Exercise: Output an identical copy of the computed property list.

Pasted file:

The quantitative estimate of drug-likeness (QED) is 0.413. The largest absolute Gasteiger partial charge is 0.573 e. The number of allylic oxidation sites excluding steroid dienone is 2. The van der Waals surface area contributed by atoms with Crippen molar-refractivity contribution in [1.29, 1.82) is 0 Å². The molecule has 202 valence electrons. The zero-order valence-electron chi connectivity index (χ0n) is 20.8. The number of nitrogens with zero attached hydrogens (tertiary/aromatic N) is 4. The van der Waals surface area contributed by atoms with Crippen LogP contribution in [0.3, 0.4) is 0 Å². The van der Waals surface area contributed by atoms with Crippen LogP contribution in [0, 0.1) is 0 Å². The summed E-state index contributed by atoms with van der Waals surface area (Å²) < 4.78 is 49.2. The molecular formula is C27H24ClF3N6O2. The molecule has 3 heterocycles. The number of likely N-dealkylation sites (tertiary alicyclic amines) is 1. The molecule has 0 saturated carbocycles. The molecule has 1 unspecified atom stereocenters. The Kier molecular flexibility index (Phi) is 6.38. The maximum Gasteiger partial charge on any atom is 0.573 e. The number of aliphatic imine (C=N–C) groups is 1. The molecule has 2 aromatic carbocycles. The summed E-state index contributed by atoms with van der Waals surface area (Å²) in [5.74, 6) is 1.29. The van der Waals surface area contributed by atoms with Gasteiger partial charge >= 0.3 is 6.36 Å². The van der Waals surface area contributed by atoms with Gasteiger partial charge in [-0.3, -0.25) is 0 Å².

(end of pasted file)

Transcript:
The quantitative estimate of drug-likeness (QED) is 0.413. The largest absolute Gasteiger partial charge is 0.573 e. The number of allylic oxidation sites excluding steroid dienone is 2. The van der Waals surface area contributed by atoms with Crippen molar-refractivity contribution in [1.29, 1.82) is 0 Å². The molecule has 202 valence electrons. The zero-order valence-electron chi connectivity index (χ0n) is 20.8. The number of nitrogens with zero attached hydrogens (tertiary/aromatic N) is 4. The van der Waals surface area contributed by atoms with Crippen LogP contribution in [0.3, 0.4) is 0 Å². The van der Waals surface area contributed by atoms with Crippen LogP contribution in [0, 0.1) is 0 Å². The summed E-state index contributed by atoms with van der Waals surface area (Å²) < 4.78 is 49.2. The molecular formula is C27H24ClF3N6O2. The molecule has 3 heterocycles. The number of likely N-dealkylation sites (tertiary alicyclic amines) is 1. The molecule has 0 saturated carbocycles. The molecule has 1 unspecified atom stereocenters. The Kier molecular flexibility index (Phi) is 6.38. The maximum Gasteiger partial charge on any atom is 0.573 e. The number of aliphatic imine (C=N–C) groups is 1. The molecule has 2 aromatic carbocycles. The summed E-state index contributed by atoms with van der Waals surface area (Å²) in [5.74, 6) is 1.29. The van der Waals surface area contributed by atoms with Gasteiger partial charge >= 0.3 is 6.36 Å². The van der Waals surface area contributed by atoms with Gasteiger partial charge in [-0.3, -0.25) is 0 Å².